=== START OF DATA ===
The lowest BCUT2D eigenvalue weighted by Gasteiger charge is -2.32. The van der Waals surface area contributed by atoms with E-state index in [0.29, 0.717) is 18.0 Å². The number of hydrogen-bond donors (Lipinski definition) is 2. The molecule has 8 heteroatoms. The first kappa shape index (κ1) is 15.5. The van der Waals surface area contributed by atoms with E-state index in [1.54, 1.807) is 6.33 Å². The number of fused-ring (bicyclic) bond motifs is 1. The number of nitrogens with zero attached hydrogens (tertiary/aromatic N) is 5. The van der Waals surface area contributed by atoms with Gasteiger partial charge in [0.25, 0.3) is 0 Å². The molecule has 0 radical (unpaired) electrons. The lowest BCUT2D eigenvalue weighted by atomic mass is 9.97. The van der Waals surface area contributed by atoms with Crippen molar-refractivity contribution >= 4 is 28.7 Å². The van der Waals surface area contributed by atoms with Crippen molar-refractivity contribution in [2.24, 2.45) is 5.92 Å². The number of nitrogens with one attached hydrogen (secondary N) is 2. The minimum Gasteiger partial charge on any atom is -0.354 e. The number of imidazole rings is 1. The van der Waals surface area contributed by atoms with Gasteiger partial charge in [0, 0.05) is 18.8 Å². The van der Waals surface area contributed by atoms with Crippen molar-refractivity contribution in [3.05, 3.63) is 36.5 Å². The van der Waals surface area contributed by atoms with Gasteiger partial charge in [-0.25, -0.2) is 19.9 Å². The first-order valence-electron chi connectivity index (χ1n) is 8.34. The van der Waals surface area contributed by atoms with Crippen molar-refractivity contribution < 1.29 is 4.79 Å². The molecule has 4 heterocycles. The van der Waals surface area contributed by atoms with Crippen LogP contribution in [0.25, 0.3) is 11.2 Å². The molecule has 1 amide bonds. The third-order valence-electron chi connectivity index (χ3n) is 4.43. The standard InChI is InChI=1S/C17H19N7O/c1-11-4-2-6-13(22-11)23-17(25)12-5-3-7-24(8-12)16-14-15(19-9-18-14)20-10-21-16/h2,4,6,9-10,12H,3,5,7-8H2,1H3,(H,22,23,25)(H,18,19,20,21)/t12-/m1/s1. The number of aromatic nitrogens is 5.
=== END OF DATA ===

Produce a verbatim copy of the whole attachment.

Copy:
The lowest BCUT2D eigenvalue weighted by Gasteiger charge is -2.32. The van der Waals surface area contributed by atoms with E-state index in [0.29, 0.717) is 18.0 Å². The number of hydrogen-bond donors (Lipinski definition) is 2. The molecule has 8 heteroatoms. The first kappa shape index (κ1) is 15.5. The van der Waals surface area contributed by atoms with E-state index in [1.54, 1.807) is 6.33 Å². The number of fused-ring (bicyclic) bond motifs is 1. The number of nitrogens with zero attached hydrogens (tertiary/aromatic N) is 5. The van der Waals surface area contributed by atoms with Gasteiger partial charge in [0.25, 0.3) is 0 Å². The molecule has 0 radical (unpaired) electrons. The lowest BCUT2D eigenvalue weighted by atomic mass is 9.97. The van der Waals surface area contributed by atoms with Crippen molar-refractivity contribution >= 4 is 28.7 Å². The van der Waals surface area contributed by atoms with Crippen molar-refractivity contribution in [2.24, 2.45) is 5.92 Å². The number of nitrogens with one attached hydrogen (secondary N) is 2. The minimum Gasteiger partial charge on any atom is -0.354 e. The number of imidazole rings is 1. The van der Waals surface area contributed by atoms with Gasteiger partial charge in [0, 0.05) is 18.8 Å². The van der Waals surface area contributed by atoms with Crippen molar-refractivity contribution in [3.05, 3.63) is 36.5 Å². The van der Waals surface area contributed by atoms with Gasteiger partial charge in [-0.25, -0.2) is 19.9 Å². The first-order valence-electron chi connectivity index (χ1n) is 8.34. The van der Waals surface area contributed by atoms with Crippen molar-refractivity contribution < 1.29 is 4.79 Å². The molecule has 4 heterocycles. The van der Waals surface area contributed by atoms with Crippen LogP contribution in [0.25, 0.3) is 11.2 Å². The molecule has 1 amide bonds. The third-order valence-electron chi connectivity index (χ3n) is 4.43. The standard InChI is InChI=1S/C17H19N7O/c1-11-4-2-6-13(22-11)23-17(25)12-5-3-7-24(8-12)16-14-15(19-9-18-14)20-10-21-16/h2,4,6,9-10,12H,3,5,7-8H2,1H3,(H,22,23,25)(H,18,19,20,21)/t12-/m1/s1. The number of aromatic nitrogens is 5.